By John Geddie
LONDON Oct 13 Europe's benchmark government
bond yield fell back from one-month highs on Thursday after the
latest signals from the world's central banks soothed fears that
monetary stimulus could be petering out.
Talk that the ECB might reduce or 'taper' the scale of its
asset purchases before the scheme finally ends has particularly
unnerved investors in recent days.
But Reuters reported late on Wednesday, quoting sources
familiar with the discussions, that the central bank may discuss
at its meeting next week technical changes that would allow it
to extend the scheme beyond its scheduled end in March.
The report came alongside minutes suggesting the U.S.
Federal Reserve is likely to take a gradual approach to further
rate increases and another Reuters story that the Bank of Japan
will probably cut its inflation forecasts next month.
Data showing the world's second-biggest economy, China, is
faltering further underlined for investors the need for central
banks not to take their foot off the gas.
"It is a combination of a cautious Fed and the ECB
discussing some hands-on ways to address its QE programme,"
Commerzbank strategist Rainer Guntermann said.
"The market clearly got a bit ahead of itself in terms of
German 10-year yields -- the euro zone's benchmark -- fell
3.6 basis points to 0.03 percent, pulling back
from a one-month high hit on Wednesday, according to Tradeweb.
Most other euro zone yields were down 3-4 bps on the day.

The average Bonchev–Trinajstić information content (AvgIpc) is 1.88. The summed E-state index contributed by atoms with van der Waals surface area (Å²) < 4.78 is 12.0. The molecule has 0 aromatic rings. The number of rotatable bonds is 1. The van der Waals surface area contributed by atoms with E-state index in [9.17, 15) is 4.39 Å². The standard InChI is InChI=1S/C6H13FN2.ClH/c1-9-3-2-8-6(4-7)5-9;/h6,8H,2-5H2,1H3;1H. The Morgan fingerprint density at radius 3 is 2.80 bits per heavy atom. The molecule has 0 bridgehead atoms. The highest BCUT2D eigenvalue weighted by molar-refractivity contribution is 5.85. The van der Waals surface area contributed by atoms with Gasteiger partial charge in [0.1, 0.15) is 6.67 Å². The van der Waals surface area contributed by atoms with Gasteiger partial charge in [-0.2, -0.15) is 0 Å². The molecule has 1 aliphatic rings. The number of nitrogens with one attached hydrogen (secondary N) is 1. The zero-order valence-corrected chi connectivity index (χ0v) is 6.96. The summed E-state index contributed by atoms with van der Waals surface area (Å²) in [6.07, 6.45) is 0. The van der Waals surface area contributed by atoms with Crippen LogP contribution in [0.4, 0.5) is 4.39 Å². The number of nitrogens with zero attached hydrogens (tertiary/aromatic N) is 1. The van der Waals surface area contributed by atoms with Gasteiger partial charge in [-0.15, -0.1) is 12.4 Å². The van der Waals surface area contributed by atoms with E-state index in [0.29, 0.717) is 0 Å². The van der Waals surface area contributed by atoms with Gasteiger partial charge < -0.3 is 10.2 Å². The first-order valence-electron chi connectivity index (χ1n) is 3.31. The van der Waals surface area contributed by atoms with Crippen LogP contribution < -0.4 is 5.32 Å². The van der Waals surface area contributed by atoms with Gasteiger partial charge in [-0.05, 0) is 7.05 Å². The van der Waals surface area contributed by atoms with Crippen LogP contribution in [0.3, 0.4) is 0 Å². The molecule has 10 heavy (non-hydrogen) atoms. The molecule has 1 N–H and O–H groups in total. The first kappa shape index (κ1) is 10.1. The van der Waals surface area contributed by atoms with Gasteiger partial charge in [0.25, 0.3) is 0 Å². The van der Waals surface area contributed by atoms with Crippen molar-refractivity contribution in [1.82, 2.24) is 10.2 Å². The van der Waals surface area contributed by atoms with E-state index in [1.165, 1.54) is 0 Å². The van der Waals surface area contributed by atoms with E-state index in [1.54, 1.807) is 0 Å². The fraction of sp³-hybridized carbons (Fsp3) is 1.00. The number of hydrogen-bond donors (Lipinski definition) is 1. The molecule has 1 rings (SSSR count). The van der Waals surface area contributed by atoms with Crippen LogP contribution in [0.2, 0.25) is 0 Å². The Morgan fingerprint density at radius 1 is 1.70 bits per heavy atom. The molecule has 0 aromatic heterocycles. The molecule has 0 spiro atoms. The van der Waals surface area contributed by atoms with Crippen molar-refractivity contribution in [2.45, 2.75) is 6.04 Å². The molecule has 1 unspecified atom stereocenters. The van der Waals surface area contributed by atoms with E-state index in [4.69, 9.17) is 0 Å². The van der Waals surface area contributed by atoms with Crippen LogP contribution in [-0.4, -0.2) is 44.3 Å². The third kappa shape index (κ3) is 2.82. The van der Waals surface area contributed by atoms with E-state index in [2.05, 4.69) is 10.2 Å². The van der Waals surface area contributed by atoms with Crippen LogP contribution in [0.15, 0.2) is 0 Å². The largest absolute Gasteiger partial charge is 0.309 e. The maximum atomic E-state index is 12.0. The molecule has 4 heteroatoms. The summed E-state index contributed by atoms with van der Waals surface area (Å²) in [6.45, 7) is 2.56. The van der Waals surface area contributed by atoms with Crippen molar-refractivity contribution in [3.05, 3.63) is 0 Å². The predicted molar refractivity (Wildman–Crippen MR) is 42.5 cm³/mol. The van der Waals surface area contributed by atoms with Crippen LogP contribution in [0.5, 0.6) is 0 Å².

Sources told Reuters that the ECB could discuss at its
meeting next Thursday proposals to relax a rule forcing the ECB
to buy debt in proportion to the size of each euro zone economy.
Other proposals may include buying a limited amount of bonds
yielding less than the deposit rate, which the ECB currently
rules out, and buying a bigger share of any individual bond
issue, the sources added.
But any decision could be deferred until December when the
bank will also decide whether to extend the scheme beyond March.
Minutes from the U.S. Federal Reserve's September meeting
suggested a December rate hike is likely but that almost all
policymakers agree that the rate path will be much shallower
than the Fed's last tightening cycle.
The minutes' release late on Wednesday pushed U.S. Treasury
The Bank of Japan is meanwhile likely to cut its inflation
forecasts for the next fiscal year in a quarterly review
concluding on Nov. 1, sources told Reuters. It is not expected
to ease in the near term though, after having revamped its
policy framework only last month.
On the data front, China's September exports fell 10 percent
from a year earlier, far worse than expected, while imports
unexpectedly shrank, suggesting signs of steadying in its
economy may be short-lived.
At auction on Thursday, Ireland sold 1 billion euros of
10-year bonds and Italy raised 8.5 billion euros ($9.5 billion)
over three bonds.
(Editing by Catherine Evans)